I've been looking at the Extended Event library and PowerShell provider "directory" in Denali and decided that I like it. It's a traditional SMO set of classes, which means there's not a whole lot new to learn.

All the SMO libraries connect to a "store" using either an integrated security default connection or an SqlStoreConnection. SfcStoreConnection has a constructor that takes a SqlConnection. All the stores expose collections of database objects and each object may have its own collection of objects (e.g. tables contain columns, XEvent sessions contain events). Each object has Create, Drop, and Alter methods that represent CREATE, ALTER, and DROP in SQL DDL.

The XEvent library reflects the XEvent metadata views and DMVs and is divided into metadata about the event system (these are the "Info" classes, e.g.SessionInfo) and information about the store's event system objects (e.g. Sessions, Actions, etc). Reference Mike Wachal's blog post for a nice diagram of the object model.

The XEvent library continues on a path started if I recall, by the PBM libraries. There is a method on the XEStore to CreateSessionFromTemplate and a static method, SaveSessionToTemplate. These load and save session definitions from XML files. Although this likely corresponds to template files in SQLProfiler, it also means that XEvent sessions can be loaded into the store in different different ways: SQL DDL, direct SMO programming in .NET languages (like PowerShell), and importing XML files. I kind of like the "import XML" way as an easy way to move Session or Policy definitions among instances. Although there's a few examples of using PowerShell to create/manipulate XEvent sessions in BOL, I'd likely choose DDL over this method. With PBM, the choice between system sprocs and PowerShell is more of a tossup.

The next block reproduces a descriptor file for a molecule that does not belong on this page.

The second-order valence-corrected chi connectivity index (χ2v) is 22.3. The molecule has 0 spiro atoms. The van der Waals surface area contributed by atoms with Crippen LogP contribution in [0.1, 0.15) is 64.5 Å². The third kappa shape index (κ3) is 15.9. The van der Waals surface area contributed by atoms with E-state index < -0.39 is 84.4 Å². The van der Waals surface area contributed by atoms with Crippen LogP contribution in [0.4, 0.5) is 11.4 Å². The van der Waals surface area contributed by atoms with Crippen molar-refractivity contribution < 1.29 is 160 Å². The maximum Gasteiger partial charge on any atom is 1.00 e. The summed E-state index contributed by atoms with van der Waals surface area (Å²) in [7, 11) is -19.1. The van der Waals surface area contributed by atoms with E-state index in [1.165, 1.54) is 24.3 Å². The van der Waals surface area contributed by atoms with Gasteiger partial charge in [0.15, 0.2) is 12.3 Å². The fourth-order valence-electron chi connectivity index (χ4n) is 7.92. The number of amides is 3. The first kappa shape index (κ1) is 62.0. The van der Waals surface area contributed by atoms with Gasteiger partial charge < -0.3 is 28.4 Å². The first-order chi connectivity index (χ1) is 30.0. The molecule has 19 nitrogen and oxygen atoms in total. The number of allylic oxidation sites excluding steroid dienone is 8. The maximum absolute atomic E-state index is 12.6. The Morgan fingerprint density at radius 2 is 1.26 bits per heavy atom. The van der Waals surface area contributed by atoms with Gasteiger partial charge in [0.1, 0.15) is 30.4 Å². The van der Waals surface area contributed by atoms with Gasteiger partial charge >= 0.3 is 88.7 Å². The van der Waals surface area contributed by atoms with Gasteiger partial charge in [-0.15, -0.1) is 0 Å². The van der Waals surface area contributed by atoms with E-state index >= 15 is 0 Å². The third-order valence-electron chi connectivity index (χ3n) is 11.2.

The biggest user of SMO has always been SQL Server Management Studio. Although the SSMS interface is currently limited to Session enumeration Import/Export Session definition, the model is set to allow much more.

@bobbeauch